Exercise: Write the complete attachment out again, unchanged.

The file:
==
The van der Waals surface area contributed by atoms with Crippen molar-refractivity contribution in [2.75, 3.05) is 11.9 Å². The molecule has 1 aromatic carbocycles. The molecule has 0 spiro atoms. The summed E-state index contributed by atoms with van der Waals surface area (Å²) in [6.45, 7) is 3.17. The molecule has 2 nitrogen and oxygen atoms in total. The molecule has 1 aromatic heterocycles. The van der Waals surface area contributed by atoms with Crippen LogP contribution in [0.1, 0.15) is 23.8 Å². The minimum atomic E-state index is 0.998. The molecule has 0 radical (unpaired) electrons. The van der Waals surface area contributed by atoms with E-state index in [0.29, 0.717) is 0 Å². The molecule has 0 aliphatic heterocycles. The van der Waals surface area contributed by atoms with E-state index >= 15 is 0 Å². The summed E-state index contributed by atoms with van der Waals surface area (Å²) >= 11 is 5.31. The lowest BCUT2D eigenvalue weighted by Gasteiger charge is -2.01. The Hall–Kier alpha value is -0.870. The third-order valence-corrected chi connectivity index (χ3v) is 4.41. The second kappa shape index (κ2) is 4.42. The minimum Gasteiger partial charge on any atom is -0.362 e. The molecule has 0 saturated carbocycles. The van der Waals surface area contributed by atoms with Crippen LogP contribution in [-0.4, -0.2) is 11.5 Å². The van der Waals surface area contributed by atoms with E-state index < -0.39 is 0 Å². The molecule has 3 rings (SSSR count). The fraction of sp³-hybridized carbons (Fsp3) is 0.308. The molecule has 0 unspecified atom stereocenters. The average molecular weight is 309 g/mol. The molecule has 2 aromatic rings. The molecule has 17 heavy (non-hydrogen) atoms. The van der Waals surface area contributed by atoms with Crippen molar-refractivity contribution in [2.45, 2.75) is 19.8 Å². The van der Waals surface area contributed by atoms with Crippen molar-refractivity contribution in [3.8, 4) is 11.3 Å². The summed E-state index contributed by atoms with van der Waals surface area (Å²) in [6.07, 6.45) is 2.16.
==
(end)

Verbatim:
The van der Waals surface area contributed by atoms with Crippen molar-refractivity contribution in [2.75, 3.05) is 11.9 Å². The molecule has 1 aromatic carbocycles. The molecule has 0 spiro atoms. The summed E-state index contributed by atoms with van der Waals surface area (Å²) in [6.45, 7) is 3.17. The molecule has 2 nitrogen and oxygen atoms in total. The molecule has 1 aromatic heterocycles. The van der Waals surface area contributed by atoms with Crippen LogP contribution in [0.1, 0.15) is 23.8 Å². The minimum atomic E-state index is 0.998. The molecule has 0 radical (unpaired) electrons. The van der Waals surface area contributed by atoms with E-state index in [0.29, 0.717) is 0 Å². The molecule has 0 aliphatic heterocycles. The van der Waals surface area contributed by atoms with E-state index >= 15 is 0 Å². The summed E-state index contributed by atoms with van der Waals surface area (Å²) >= 11 is 5.31. The lowest BCUT2D eigenvalue weighted by Gasteiger charge is -2.01. The Hall–Kier alpha value is -0.870. The third-order valence-corrected chi connectivity index (χ3v) is 4.41. The second kappa shape index (κ2) is 4.42. The minimum Gasteiger partial charge on any atom is -0.362 e. The molecule has 0 saturated carbocycles. The van der Waals surface area contributed by atoms with Crippen LogP contribution in [-0.4, -0.2) is 11.5 Å². The van der Waals surface area contributed by atoms with E-state index < -0.39 is 0 Å². The molecule has 3 rings (SSSR count). The fraction of sp³-hybridized carbons (Fsp3) is 0.308. The molecule has 0 unspecified atom stereocenters. The average molecular weight is 309 g/mol. The molecule has 2 aromatic rings. The molecule has 17 heavy (non-hydrogen) atoms. The van der Waals surface area contributed by atoms with Crippen molar-refractivity contribution in [2.45, 2.75) is 19.8 Å². The van der Waals surface area contributed by atoms with Crippen molar-refractivity contribution in [3.8, 4) is 11.3 Å². The summed E-state index contributed by atoms with van der Waals surface area (Å²) in [6.07, 6.45) is 2.16.